Reuven Hammer is an American-born Conservativerabbi who has lived in Jerusalem since 1973, working as a writer andteacher — Conservative rabbi is not much of a career option inIsrael — and raising five kids along the way. Among variouspart-time jobs, he heads the bet din, or rabbinical court, whichoversees Conservative conversions in Israel.
Alert readers may stop here and ask: What on earthdoes a Conservative conversion panel do, in a country that forbidsConservative conversions? A fair question, Hammer says. Israel doesnot actually prevent Conservative or Reform rabbis from convertingnon-Jews to Judaism. It simply doesn’t recognize those conversions –not for citizenship, not for marriage, not even burial near one’sfamily. Conservative converts get none of the state benefits ofJewishness in a Jewish state. But Rabbi Hammer can call them Jewishif he wants. It’s a free country.
And yet business is booming. “Right now we haveabout 150 people in conversion classes,” Hammer says, up from perhaps20 per year a decade ago. Why do they bother? Because thousands ofnon-Jews in Israel want to join the Jewish people and become part ofthe Israeli mainstream. They include spouses of Israelis who studiedabroad, foreign children adopted by Israeli couples, and perhaps200,000 Russian immigrants with non-Jewish mothers. Most won’tqualify for state-sanctioned conversion: the Orthodox rabbinatedemands that converts vow to live a fully Orthodox lifestyle, and feware willing. An unrecognized non-Orthodox conversion is their onlyoption.
The real question is not why so many hundreds havejoined Hammer’s program, but why thousands more have not.
The reason is simple. Few Israelis have heard ofit, despite all the passion and drama of the decade-long struggle forReform and Conservative legitimacy.
This mass ignorance results from a little-noticedfact, the dirty little secret of the religious pluralism battle: TheReform and Conservative movements have no real allies in Israel. Theynever bothered to develop any.
In the three decades since Orthodox politiciansbegan pushing to bar their conversions, American Reform andConservative strategists — if that is the word — have lookedautomatically to Israel’s secular majority for backing. Non-OrthodoxIsraelis, famously resentful of Orthodox coercion, were expected tojoin hands with non-Orthodox Americans to protect non-OrthodoxJudaism.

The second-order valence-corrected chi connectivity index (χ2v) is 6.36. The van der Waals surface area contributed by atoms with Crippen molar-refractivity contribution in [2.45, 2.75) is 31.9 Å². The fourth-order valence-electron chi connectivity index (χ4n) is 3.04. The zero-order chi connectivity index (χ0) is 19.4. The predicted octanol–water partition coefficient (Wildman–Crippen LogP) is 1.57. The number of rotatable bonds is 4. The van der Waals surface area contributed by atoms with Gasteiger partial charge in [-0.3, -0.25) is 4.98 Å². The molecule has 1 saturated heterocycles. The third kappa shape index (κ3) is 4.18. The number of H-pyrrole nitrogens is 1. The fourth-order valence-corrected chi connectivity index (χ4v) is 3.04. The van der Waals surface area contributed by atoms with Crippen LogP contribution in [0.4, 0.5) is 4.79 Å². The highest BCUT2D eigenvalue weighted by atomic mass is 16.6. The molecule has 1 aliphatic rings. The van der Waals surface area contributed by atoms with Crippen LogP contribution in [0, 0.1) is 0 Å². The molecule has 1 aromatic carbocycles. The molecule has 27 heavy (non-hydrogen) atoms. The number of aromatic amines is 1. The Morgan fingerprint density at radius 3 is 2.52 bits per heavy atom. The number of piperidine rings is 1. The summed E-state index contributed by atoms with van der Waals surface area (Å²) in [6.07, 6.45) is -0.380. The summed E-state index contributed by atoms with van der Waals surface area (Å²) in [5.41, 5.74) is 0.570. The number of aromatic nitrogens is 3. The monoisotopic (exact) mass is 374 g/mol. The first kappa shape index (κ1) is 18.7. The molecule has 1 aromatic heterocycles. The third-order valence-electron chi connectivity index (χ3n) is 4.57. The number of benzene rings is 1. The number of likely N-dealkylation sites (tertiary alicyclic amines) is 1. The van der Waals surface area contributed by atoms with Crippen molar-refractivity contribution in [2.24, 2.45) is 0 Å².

Time and again the Israelis have disappointed.Although 80 to 85 percent of Israel’s 4.8 million Jews are notOrthodox, few practice non-Orthodox Judaism. Most don’t even know itexists. Their schools and media teach them little about Jewish lifein the Diaspora except that it is empty and doomed. Nobody tells themotherwise.
Lacking a grasp of the issue, Israelis oftendismiss the religious pluralism campaign as a power-play by Americanleaders without followers. Knesset members, asked to supportpluralism at the expense of issues they genuinely care about — thepeace process, for example — drop pluralism without blinking.
What have the American Reform and Conservativemovements done about it? Not much. The two movements, claimingtogether some 80 percent of affiliated American Jews, spent anestimated $4 million between them last year on programs to spreadtheir beliefs in Israel (not counting money muscled out of the UnitedJewish Appeal). That comes to less than $1.50 per American Reform orConservative Jew.
Results match the effort. The Conservatives,spending some $3 million a year, have about 50 congregations inIsrael with between 5,000 and 25,000 adherents, depending on howgenerously one counts. Reform, spending about $1 million, has some 20congregations with between 2,000 and 10,000 adherents. Scientologyhas more Israeli followers than Reform and Conservative Judaismcombined.
This lost opportunity has a tragic irony to it.Masses of Israelis are searching for something like non-OrthodoxJudaism and spiritual quest — from Jewish text study to born-againOrthodoxy — is one of Israel’s most talked-about topics. In shosrt,Israelis are seeking a path to God; few will adopt Orthodoxy and mostdon’t know any other way.
“There’s a generation that’s grown up in Israelwith no connection to Judaism,” says Beth Wohlgelernter, executivedirector of Hadassah and a keen observer of Israeli life. “We saw iton television after the death of Yitzhak Rabin — thousands of kidssitting on sidewalks, lighting candles, singing folk songs, trying toinvent a religion to comfort themselves. Judaism has a rich traditionof mourning, but those kids didn’t know about it. If they’re notgoing to go into Orthodox synagogues, someone has to find a way toteach them Judaism.”
The work has begun, too late and too little, butjust enough to show what might be done. The movements’ spending inIsrael, though meager, is up radically from a decade ago. Additionalfunds from the UJA and the Jewish Agency will help.
Moves are afoot to find political allies, too.Just last month the UJA brought eight Knesset members here to seenon-Orthodox Judaism up close. Participants said they were astoundedby the vibrancy of American Judaism, and most said they went homewith a new appreciation for its legitimacy. A handful of similardelegations have been brought in the last three years by the Reformmovement, the American Jewish Committee and others — perhaps 200 or300 Israelis in all.
American Reform and Conservative Jews havesomething many non-Orthodox Israelis are desperate to find: a modernpathway to God. If they had shared this gift years ago — byorganizing exchange visits, publishing Hebrew texts, sending rabbisand teachers to Israel as shlichim — they would now have an army ofIsraeli allies. The Orthodox parties would not be in a position todictate government religious policy.
And Rabbi Reuven Hammer could have worked in hisown profession.
J.J. Goldberg is the author of “Jewish Power: Inside the American Jewish Establishment.” He writes from NewYork.
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